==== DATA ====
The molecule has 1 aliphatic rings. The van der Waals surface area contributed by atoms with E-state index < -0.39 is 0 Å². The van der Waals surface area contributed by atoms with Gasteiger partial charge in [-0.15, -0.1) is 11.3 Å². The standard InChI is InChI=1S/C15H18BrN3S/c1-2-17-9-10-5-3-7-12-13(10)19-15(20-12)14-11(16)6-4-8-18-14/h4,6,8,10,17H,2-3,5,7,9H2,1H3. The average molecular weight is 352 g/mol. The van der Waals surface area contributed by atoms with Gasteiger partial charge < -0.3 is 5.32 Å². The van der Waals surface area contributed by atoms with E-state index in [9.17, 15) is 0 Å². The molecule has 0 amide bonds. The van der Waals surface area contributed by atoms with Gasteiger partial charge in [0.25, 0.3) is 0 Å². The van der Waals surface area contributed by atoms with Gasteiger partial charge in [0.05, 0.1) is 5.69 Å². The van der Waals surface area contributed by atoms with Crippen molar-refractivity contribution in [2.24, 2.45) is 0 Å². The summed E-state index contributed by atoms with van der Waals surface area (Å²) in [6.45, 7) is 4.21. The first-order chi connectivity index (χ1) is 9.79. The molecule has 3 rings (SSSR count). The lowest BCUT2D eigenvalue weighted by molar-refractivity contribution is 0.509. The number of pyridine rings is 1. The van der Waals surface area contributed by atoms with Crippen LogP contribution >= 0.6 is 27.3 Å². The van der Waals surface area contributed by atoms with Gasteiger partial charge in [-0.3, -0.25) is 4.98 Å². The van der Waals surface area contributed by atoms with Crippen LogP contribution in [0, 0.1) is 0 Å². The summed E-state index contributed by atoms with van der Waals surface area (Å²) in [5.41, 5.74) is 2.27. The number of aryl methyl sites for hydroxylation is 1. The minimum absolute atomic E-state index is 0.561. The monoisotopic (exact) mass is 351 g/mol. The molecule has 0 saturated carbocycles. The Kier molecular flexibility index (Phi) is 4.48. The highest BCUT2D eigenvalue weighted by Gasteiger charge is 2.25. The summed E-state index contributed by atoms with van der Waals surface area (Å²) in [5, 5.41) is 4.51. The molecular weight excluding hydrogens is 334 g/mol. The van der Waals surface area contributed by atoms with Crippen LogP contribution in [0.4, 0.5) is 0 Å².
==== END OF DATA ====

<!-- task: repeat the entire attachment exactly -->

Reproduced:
The molecule has 1 aliphatic rings. The van der Waals surface area contributed by atoms with E-state index < -0.39 is 0 Å². The van der Waals surface area contributed by atoms with Gasteiger partial charge in [-0.15, -0.1) is 11.3 Å². The standard InChI is InChI=1S/C15H18BrN3S/c1-2-17-9-10-5-3-7-12-13(10)19-15(20-12)14-11(16)6-4-8-18-14/h4,6,8,10,17H,2-3,5,7,9H2,1H3. The average molecular weight is 352 g/mol. The van der Waals surface area contributed by atoms with Gasteiger partial charge < -0.3 is 5.32 Å². The van der Waals surface area contributed by atoms with E-state index in [9.17, 15) is 0 Å². The molecule has 0 amide bonds. The van der Waals surface area contributed by atoms with Gasteiger partial charge in [0.25, 0.3) is 0 Å². The van der Waals surface area contributed by atoms with Gasteiger partial charge in [0.05, 0.1) is 5.69 Å². The van der Waals surface area contributed by atoms with Crippen molar-refractivity contribution in [2.24, 2.45) is 0 Å². The summed E-state index contributed by atoms with van der Waals surface area (Å²) in [6.45, 7) is 4.21. The first-order chi connectivity index (χ1) is 9.79. The molecule has 3 rings (SSSR count). The lowest BCUT2D eigenvalue weighted by molar-refractivity contribution is 0.509. The number of pyridine rings is 1. The van der Waals surface area contributed by atoms with Crippen LogP contribution >= 0.6 is 27.3 Å². The van der Waals surface area contributed by atoms with Gasteiger partial charge in [-0.3, -0.25) is 4.98 Å². The van der Waals surface area contributed by atoms with Crippen LogP contribution in [0, 0.1) is 0 Å². The summed E-state index contributed by atoms with van der Waals surface area (Å²) in [5.41, 5.74) is 2.27. The number of aryl methyl sites for hydroxylation is 1. The minimum absolute atomic E-state index is 0.561. The monoisotopic (exact) mass is 351 g/mol. The molecule has 0 saturated carbocycles. The Kier molecular flexibility index (Phi) is 4.48. The highest BCUT2D eigenvalue weighted by Gasteiger charge is 2.25. The summed E-state index contributed by atoms with van der Waals surface area (Å²) in [5, 5.41) is 4.51. The molecular weight excluding hydrogens is 334 g/mol. The van der Waals surface area contributed by atoms with Crippen LogP contribution in [0.4, 0.5) is 0 Å².